Trump Jr. says John James is 'all for' the president's agenda
Donald Trump Jr. said during a virtual fundraiser for Republican candidate John James on Monday that he is "all for" his father's agenda and would implement it if elected to the U.S. Senate.
The statement contrasts with remarks by James, who says he's willing to disagree with the president when he's wrong on policy.
Trump Jr., who previously campaigned in Michigan for James, warned supporters on the video conference call that the media would try to pit President Donald Trump and James against one another to make voters doubt their support for one another, according to a recording of the fundraiser obtained by The Detroit News.
"This is the nonsense that we will be living the next six months, so I can assure everyone that John is all for the agenda. He understands it. He’s going to implement it, and he’s going to be an incredible United States senator," Trump Jr. said.
James, a businessman from Farmington Hills, responded in part by saying the president's agenda "lines up closely with what’s best for Michigan."
"That is, when you’re talking about things that benefit Michigan, when you’re talking about things that align with Michigan, like protecting religious freedom, holding China accountable, deregulation, repatriating American jobs, USMCA, and there’s a long, long list," James said.
He is running for U.S. Senate for a second time after losing to U.S Sen. Debbie Stabenow, D-Lansing, by 6.5% of the vote in 2018.
James, a U.S. Army veteran, now aims to defeat U.S. Sen. Gary Peters, D-Bloomfield Township, in the fall. He has outraised Peters in recent fundraising quarters.
The fundraiser remarks come amid reports that James is distancing himself from Trump on certain issues after saying during his 2018 campaign that he supported Trump's agenda "2,000 percent."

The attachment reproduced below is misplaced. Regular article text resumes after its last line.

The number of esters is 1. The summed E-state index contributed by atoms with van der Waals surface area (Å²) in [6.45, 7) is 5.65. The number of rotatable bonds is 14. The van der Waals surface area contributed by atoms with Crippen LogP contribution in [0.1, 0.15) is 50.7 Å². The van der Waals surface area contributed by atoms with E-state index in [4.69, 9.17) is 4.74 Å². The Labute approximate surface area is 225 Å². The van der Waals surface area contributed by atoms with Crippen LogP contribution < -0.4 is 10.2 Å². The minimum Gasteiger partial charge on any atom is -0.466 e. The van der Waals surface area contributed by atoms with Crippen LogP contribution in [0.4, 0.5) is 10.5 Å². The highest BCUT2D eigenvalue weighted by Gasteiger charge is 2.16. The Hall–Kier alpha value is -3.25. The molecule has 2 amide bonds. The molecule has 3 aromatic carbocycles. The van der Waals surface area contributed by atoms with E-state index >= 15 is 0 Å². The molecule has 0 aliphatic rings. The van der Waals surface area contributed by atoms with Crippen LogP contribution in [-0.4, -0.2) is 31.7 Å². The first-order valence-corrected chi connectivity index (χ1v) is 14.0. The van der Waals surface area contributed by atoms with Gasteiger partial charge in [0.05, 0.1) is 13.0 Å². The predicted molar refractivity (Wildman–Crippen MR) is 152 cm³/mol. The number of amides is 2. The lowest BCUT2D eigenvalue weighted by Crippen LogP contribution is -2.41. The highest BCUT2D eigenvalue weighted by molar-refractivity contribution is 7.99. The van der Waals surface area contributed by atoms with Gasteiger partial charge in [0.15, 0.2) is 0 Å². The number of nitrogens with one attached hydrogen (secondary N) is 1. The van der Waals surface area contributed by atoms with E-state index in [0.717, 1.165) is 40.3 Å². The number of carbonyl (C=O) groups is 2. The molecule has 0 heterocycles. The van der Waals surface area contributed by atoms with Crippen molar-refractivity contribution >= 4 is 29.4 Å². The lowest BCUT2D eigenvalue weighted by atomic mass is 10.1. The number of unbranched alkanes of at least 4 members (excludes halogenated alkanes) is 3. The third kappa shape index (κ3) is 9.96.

A recent Politico report said James privately told black community leaders that he disagrees with the president on issues including "cutting Great Lakes funding to ‘----hole countries’ to speaking ill of the dead."
James later told The Detroit News that he's been making similar remarks about being able to disagree with Trump for "years."
“When the president is right on what he’s doing for Michigan, I’ll support him," James told The News on May 9. "And when I disagree with him, I will let him know. It benefits the state of Michigan to have that perspective and that voice.”
Abby Walls, a spokeswoman for James, said that, "unlike Gary Peters, John James will do what is best for Michigan."
"Gary Peters votes for the liberal agenda of Nancy Pelosi and Chuck Schumer nearly 100% of the time," she said. "John James will agree with his party when they’re doing what’s best for Michigan, and will stand up to them when they aren’t.”
The Michigan Democratic Party slammed James for fundraising with the president's son, saying it was a "flip flop."
"John James can’t stop trying to have it both ways,” party spokeswoman Elena Kuhn said. “After taking heat for talking out both sides of his mouth, James’ move to rake in campaign cash with Trump Jr. is a clear indication of where his loyalty really stands — 2,000% with Donald Trump not with Michigan families.”
During Monday's fundraiser with Trump Jr., James stressed the benefit of having a businessman in the White House because he understands that "livelihoods are at stake."
"Those are things that line up with the Motor City and with the state of Michigan that have automotive and agriculture that have been decimated by over-regulation and people who have no idea what they’re doing," James said.
"We have a president who is actually moving manufacturing plants back into the state of Michigan and has stuck up for our farmers and ranchers. So, as I’ve said before, and as Don just said here, the agenda lines up closely with what’s best for Michigan."
The James fundraiser via Zoom on Monday afternoon was advertised as a $1,000 donation for the "VIP table" and $100 for town hall attendees, according to a copy of the invitation.
Donald Trump won Michigan in 2016 by 10,704 votes in 2016, becoming the first Republican to carry the state since 1988.
Staff Writer Craig Mauger contributed.